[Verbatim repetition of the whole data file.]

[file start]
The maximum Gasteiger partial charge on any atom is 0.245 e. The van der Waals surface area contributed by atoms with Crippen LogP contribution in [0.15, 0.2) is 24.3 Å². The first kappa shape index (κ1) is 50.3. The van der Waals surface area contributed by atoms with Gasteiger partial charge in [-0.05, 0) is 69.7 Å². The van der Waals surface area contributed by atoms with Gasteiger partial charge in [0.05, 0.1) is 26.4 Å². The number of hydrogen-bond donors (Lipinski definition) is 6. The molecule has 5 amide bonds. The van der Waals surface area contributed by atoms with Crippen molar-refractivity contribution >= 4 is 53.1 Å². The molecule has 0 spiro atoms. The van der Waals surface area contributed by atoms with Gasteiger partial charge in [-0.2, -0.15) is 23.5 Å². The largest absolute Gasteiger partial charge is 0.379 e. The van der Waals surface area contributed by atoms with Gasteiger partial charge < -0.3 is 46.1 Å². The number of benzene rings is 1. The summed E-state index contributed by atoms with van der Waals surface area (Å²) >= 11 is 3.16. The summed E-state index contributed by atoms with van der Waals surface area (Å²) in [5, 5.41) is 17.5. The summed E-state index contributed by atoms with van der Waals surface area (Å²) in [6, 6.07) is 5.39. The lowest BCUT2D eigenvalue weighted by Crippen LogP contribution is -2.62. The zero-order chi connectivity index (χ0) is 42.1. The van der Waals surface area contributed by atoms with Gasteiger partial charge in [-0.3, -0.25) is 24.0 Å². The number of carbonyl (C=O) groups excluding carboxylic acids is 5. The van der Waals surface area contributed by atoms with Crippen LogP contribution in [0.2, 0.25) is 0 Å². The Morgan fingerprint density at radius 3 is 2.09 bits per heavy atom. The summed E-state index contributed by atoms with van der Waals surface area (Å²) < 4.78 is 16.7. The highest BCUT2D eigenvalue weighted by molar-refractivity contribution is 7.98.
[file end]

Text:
The maximum Gasteiger partial charge on any atom is 0.245 e. The van der Waals surface area contributed by atoms with Crippen LogP contribution in [0.15, 0.2) is 24.3 Å². The first kappa shape index (κ1) is 50.3. The van der Waals surface area contributed by atoms with Gasteiger partial charge in [-0.05, 0) is 69.7 Å². The van der Waals surface area contributed by atoms with Gasteiger partial charge in [0.05, 0.1) is 26.4 Å². The number of hydrogen-bond donors (Lipinski definition) is 6. The molecule has 5 amide bonds. The van der Waals surface area contributed by atoms with Crippen molar-refractivity contribution >= 4 is 53.1 Å². The molecule has 0 spiro atoms. The van der Waals surface area contributed by atoms with Gasteiger partial charge in [-0.2, -0.15) is 23.5 Å². The largest absolute Gasteiger partial charge is 0.379 e. The van der Waals surface area contributed by atoms with Gasteiger partial charge < -0.3 is 46.1 Å². The number of benzene rings is 1. The summed E-state index contributed by atoms with van der Waals surface area (Å²) >= 11 is 3.16. The summed E-state index contributed by atoms with van der Waals surface area (Å²) in [5, 5.41) is 17.5. The summed E-state index contributed by atoms with van der Waals surface area (Å²) in [6, 6.07) is 5.39. The lowest BCUT2D eigenvalue weighted by Crippen LogP contribution is -2.62. The zero-order chi connectivity index (χ0) is 42.1. The van der Waals surface area contributed by atoms with Gasteiger partial charge in [-0.3, -0.25) is 24.0 Å². The number of carbonyl (C=O) groups excluding carboxylic acids is 5. The van der Waals surface area contributed by atoms with Crippen LogP contribution in [0.2, 0.25) is 0 Å². The Morgan fingerprint density at radius 3 is 2.09 bits per heavy atom. The summed E-state index contributed by atoms with van der Waals surface area (Å²) < 4.78 is 16.7. The highest BCUT2D eigenvalue weighted by molar-refractivity contribution is 7.98.